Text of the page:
3D reconstruction of macromolecular assemblies in vivo

The structural characterization of the cellular machinery is fundamental to understand its mechanism of action. X-ray crystallography, NMR and more recently EM have revolutionised the field of structural biology. However, all these methods require the isolation of the protein complex. Thus, the structures of the cellular machinery are often determined in an environment that does not resembles the crowded interior of a cell where those assemblies are actually functional.

In collaboration with the group of Marko Kaksonen and Damien P. Devos, we have developed a new approach to determine the architecture of multisubunit complexes directly in living cells. As a proof-of-principle we have determined the molecular architecture of the COG (conserved oligomeric Golgi) complex for seven of its eight subunits (Figure 1). We have also determined the architecture of the exocyst bound to a vesicle (Figure 2).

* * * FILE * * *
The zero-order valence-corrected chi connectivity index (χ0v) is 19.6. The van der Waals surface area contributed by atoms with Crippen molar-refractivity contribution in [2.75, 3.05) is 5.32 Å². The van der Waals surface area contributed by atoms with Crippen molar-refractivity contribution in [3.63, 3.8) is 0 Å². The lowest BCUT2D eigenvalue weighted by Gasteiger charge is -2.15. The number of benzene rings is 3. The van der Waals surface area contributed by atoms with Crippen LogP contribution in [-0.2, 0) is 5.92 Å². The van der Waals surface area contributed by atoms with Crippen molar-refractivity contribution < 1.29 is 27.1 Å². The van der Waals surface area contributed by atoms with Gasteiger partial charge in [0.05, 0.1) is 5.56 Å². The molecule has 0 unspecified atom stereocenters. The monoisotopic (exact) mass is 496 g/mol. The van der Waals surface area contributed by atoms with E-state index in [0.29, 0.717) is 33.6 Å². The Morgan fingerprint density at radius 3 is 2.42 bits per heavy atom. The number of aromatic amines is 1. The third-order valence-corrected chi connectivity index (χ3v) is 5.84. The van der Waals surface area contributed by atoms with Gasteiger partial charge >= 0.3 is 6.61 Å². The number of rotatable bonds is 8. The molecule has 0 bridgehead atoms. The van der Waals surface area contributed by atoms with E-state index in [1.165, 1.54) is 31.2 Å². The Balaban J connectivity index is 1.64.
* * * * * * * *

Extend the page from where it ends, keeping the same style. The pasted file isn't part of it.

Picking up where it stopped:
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Figure 1: The molecular architecture of the COG complex in yeast cells

We continue working on the development of this approach in order to increase the precision of the structural reconstructions determined in vivo. In this direction, we aim to integrate our approach with other techniques such as crystallography, EM and super-resolution microscopy to reach a complete mechanical understanding of those processes that mediate cellular compartmentalization.

Figure 2: Model for the tethering of secretory vesicles at exocytic sites

Figure 2: Model for the tethering of secretory vesicles at exocytic sites